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Armstrong, Cernan challenge plan to scrap moon program

It was during long flights to the Middle East for goodwill visits to American troops that former astronauts Neil Armstrong, Eugene Cernan and James Lovell hatched a plan to step out of the pages of history with a mission to change its course once more.  The carefully calculated decision in March has brought two of the three marquee space pioneers to the halls of Capitol Hill to publicly — and politically — challenge President Barack Obama's plan to scrap the nation's back-to-the-moon program.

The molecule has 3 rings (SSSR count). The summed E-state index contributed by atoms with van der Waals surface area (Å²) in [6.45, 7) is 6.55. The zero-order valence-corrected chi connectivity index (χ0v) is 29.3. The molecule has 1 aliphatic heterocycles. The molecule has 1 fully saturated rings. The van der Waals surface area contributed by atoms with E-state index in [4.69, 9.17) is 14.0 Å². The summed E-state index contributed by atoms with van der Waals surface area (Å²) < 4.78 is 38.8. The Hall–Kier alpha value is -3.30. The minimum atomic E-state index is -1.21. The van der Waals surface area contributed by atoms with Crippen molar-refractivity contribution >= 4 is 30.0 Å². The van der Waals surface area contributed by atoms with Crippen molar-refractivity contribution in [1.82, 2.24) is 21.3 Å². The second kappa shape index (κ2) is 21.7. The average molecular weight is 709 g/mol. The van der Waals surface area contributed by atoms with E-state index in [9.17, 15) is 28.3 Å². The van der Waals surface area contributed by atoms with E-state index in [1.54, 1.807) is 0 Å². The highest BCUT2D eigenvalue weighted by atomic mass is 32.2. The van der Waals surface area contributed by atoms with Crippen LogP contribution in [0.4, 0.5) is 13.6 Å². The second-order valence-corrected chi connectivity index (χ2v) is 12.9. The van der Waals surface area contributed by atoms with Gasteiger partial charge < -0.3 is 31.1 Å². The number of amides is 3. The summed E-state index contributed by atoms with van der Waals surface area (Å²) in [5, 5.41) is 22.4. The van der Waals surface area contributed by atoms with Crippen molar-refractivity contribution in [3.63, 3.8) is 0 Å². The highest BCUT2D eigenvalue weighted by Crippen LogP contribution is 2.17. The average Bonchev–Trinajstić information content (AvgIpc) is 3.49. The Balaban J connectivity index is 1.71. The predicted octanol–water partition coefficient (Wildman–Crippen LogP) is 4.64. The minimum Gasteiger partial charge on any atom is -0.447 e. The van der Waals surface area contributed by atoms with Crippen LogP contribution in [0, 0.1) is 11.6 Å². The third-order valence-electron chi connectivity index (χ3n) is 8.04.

“Some question why America should return to the moon. After all, they say, ‘We have already been there,' ” Armstrong said. “I find that mystifying. It would be as if 16th century monarchs proclaimed that we need not go to the New World, we have already been there.”

Armstrong, the first man to step on the moon, in 1969, and Cernan, the last to leave, in 1972, abandoned their long-standing aversion to political controversy to pointedly challenge key aspects of Obama's vision for NASA.
 

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